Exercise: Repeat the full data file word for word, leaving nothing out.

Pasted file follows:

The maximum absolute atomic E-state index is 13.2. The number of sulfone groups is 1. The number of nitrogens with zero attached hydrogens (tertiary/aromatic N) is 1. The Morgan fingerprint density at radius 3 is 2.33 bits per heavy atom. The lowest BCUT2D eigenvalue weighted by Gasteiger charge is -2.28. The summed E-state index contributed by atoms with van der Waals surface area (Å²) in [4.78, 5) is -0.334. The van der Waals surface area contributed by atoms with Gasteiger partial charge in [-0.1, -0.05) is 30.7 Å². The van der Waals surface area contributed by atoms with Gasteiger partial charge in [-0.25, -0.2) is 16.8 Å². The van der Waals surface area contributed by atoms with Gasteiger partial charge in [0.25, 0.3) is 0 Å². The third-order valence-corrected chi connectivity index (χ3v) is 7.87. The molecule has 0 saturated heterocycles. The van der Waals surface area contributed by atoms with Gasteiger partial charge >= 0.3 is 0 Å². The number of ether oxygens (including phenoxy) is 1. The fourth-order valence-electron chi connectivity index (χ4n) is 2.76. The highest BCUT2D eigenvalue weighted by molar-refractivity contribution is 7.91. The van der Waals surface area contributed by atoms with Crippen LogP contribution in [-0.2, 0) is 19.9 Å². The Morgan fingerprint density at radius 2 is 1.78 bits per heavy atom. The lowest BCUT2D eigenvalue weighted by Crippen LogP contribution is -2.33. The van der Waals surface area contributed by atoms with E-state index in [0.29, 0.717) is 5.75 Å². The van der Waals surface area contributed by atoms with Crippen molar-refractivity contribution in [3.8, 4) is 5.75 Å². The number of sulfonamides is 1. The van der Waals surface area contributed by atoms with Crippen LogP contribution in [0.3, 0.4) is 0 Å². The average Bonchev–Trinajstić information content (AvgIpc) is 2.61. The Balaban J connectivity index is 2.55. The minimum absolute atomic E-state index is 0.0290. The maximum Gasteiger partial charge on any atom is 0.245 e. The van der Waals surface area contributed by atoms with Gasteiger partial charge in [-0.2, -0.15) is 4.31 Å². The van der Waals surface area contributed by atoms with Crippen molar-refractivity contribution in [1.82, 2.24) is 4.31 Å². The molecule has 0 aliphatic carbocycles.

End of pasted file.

The maximum absolute atomic E-state index is 13.2. The number of sulfone groups is 1. The number of nitrogens with zero attached hydrogens (tertiary/aromatic N) is 1. The Morgan fingerprint density at radius 3 is 2.33 bits per heavy atom. The lowest BCUT2D eigenvalue weighted by Gasteiger charge is -2.28. The summed E-state index contributed by atoms with van der Waals surface area (Å²) in [4.78, 5) is -0.334. The van der Waals surface area contributed by atoms with Gasteiger partial charge in [-0.1, -0.05) is 30.7 Å². The van der Waals surface area contributed by atoms with Gasteiger partial charge in [-0.25, -0.2) is 16.8 Å². The van der Waals surface area contributed by atoms with Gasteiger partial charge in [0.25, 0.3) is 0 Å². The third-order valence-corrected chi connectivity index (χ3v) is 7.87. The molecule has 0 saturated heterocycles. The van der Waals surface area contributed by atoms with Gasteiger partial charge >= 0.3 is 0 Å². The number of ether oxygens (including phenoxy) is 1. The fourth-order valence-electron chi connectivity index (χ4n) is 2.76. The highest BCUT2D eigenvalue weighted by molar-refractivity contribution is 7.91. The van der Waals surface area contributed by atoms with Crippen LogP contribution in [-0.2, 0) is 19.9 Å². The Morgan fingerprint density at radius 2 is 1.78 bits per heavy atom. The lowest BCUT2D eigenvalue weighted by Crippen LogP contribution is -2.33. The van der Waals surface area contributed by atoms with E-state index in [0.29, 0.717) is 5.75 Å². The van der Waals surface area contributed by atoms with Crippen molar-refractivity contribution in [3.8, 4) is 5.75 Å². The number of sulfonamides is 1. The van der Waals surface area contributed by atoms with Crippen LogP contribution in [0.3, 0.4) is 0 Å². The average Bonchev–Trinajstić information content (AvgIpc) is 2.61. The Balaban J connectivity index is 2.55. The minimum absolute atomic E-state index is 0.0290. The maximum Gasteiger partial charge on any atom is 0.245 e. The van der Waals surface area contributed by atoms with Gasteiger partial charge in [-0.2, -0.15) is 4.31 Å². The van der Waals surface area contributed by atoms with Crippen molar-refractivity contribution in [1.82, 2.24) is 4.31 Å². The molecule has 0 aliphatic carbocycles.